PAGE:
For most of his life, Murray Barr was an ordinary American until everything changed abruptly when his story of personal tragedy and period of homelessness created a media frenzy. It was in his article, “Million Dollar Murray,” that Malcolm Gladwell turned homelessness into a celebrity cause by illustrating how Barr cost the taxpayers of Reno, Nevada around a million dollars despite not having a permanent home.

Murray’s story shocked many because it seemed unfathomable that homelessness cost money, let alone a million dollars. In reality, this is far from uncommon.

People without a home, and lacking supports for mental illness and addiction, can draw significantly on social services for survival, including shelters, social agencies and hospitals. They also tend to interact more frequently with police, fire and paramedic services – those agencies on the frontlines, dealing with the visible symptoms of homelessness. This all costs money.

Why Don’t the Poor Rise Up? is the title of a new anthology co-edited by Mount Royal University associate English professor Michael Truscello and Toronto-based post-secondary educator Ajamu Nangwaya.

The book shares its title with a 2015 New York Times op-ed by American academic and journalist Thomas Edsall. Was that the impetus for the project?

It provided impetus, although the question of why don’t the poor rise up is always part of revolutionary thinking. But the op-ed was recognition that even capitalist media like The New York Times and The Economist are perplexed there isn’t more opposition to the system given the record levels of inequality, runaway climate change, and other [oppressive] facets of the current order. That suggested there was a new level of awareness, and the moment was ripe for popular revolt

There is data that demonstrates that for our poor, faced with the priorities of daily survival, voting is a “nice-to-do,” rather than a “need to do.”

Ironically, given their large number, if the poor got out and cast their vote, they could decide who will govern our city and influence policies to reduce poverty in Calgary. And at the same time, it would reaffirm their citizenship and begin to lessen their marginalization and powerlessness.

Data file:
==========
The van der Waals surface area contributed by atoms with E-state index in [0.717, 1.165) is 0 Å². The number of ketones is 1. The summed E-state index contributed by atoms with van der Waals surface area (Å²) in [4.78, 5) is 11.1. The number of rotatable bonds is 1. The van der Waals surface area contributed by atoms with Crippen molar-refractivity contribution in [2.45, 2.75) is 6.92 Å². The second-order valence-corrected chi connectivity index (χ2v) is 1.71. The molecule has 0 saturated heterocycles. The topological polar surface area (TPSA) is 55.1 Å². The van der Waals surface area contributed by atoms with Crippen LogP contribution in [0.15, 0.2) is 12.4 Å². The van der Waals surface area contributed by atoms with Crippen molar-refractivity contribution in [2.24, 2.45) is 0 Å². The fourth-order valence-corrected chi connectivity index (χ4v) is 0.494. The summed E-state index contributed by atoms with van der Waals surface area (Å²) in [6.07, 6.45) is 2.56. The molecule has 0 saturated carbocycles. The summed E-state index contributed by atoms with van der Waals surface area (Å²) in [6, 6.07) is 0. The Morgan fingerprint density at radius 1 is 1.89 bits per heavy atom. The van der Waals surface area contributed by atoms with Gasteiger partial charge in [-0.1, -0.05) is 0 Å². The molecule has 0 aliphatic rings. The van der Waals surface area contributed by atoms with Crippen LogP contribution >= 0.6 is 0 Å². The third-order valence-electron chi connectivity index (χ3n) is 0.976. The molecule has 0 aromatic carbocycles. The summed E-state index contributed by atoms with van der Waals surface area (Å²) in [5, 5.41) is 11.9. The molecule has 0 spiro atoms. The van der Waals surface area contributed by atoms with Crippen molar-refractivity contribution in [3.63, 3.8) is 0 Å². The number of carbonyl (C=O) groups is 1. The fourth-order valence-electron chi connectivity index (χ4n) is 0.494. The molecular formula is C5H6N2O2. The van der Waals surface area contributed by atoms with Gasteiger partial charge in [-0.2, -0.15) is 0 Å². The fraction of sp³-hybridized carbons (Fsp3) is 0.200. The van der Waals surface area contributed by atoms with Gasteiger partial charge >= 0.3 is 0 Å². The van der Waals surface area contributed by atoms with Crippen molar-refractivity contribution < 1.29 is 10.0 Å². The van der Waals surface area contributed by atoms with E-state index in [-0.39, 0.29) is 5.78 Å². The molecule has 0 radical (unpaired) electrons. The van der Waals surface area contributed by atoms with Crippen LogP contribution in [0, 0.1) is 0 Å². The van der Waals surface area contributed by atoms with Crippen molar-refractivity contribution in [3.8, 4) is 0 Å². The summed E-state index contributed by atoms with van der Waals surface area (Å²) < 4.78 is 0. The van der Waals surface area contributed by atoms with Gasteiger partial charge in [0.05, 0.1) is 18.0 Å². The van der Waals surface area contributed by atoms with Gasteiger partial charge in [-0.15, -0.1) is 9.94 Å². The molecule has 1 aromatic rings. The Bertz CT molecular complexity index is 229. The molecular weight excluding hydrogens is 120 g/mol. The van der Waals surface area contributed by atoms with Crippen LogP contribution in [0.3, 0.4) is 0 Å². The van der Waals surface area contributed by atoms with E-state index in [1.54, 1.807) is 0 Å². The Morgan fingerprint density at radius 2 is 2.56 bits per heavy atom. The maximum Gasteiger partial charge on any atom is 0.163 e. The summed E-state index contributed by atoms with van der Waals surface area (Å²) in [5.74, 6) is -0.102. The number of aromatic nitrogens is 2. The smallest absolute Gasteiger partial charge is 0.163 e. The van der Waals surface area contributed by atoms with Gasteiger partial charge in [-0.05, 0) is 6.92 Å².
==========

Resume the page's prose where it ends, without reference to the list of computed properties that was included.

So what can be done in these final days of the 2017 municipal campaign?

… It seems so simple, yet we are not doing it. It is not too late. Start today. By assisting people get out to vote, you will be helping to reduce poverty.

Since June of last year, Stuart Wood School has sat empty. However, this winter it will be given new life as a safe haven for the city’s homeless population.

“We had the space available,” said acting mayor Arjun Singh. “It’s obviously not used right now, and we’re still waiting for some discussions to go through in terms of the final use for that building, so it was an ideal position for us to utilize it for the extreme weather shelter, just the gym portion, for the wintertime.”

The temporary shelter is fully funded by BC Housing, and will be operated by the Canadian Mental Health Association.

Have you ever taken on additional shifts at work for some extra cash and then failed an exam because you didn’t study enough? Bought a phone for $0 to save money then only to end up stuck in a three-year contract? Signed up for a high-interest credit card without really reading the fine print because it meant immediate access to funds?

This may be how are brains are wired to operate, according to researchers who have been studying the cognitive mechanisms behind scarcity. They say when we’re under financial stress and focused on solving a problem related to money, our brains tend to tune out other information and hinder our ability to do unrelated tasks. And it may explain why some people who are living in poverty can’t seem to get themselves out of it.

Poverty, especially child poverty, is a huge black mark in my hometown of Surrey and in British Columbia and Canada at large. We know that poverty leads to poor health and social outcomes for children in later years. Poverty is essentially a waste of human resources. It ensures that a segment of the population will not be living up to their potential.

Thousands of people are forced to take low-wage jobs with no benefits or pension to pay the bills. They are unable to pursue their true passion in life, whether that is to go to school or start a new company or volunteer in the community.

Who knows how many future Nobel Prize winners were too exhausted to invent a cure for cancer or AIDS or find ways to clean up pollution because they were trapped working two jobs just to pay for inflated rents and the necessities of life just to survive

Stack them up. Take them down. Move them around. Repeat.

What could easily pass as a description of the children’s toy Lego could also be a portrait of British Columbia’s latest tool in the fight against homelessness.

The province is turning to modular housing to help with a critical lack of short-term accommodation. Temporary modular housing involves the construction of small, self-contained living quarters, which can be shipped directly from a factory and quickly assembled.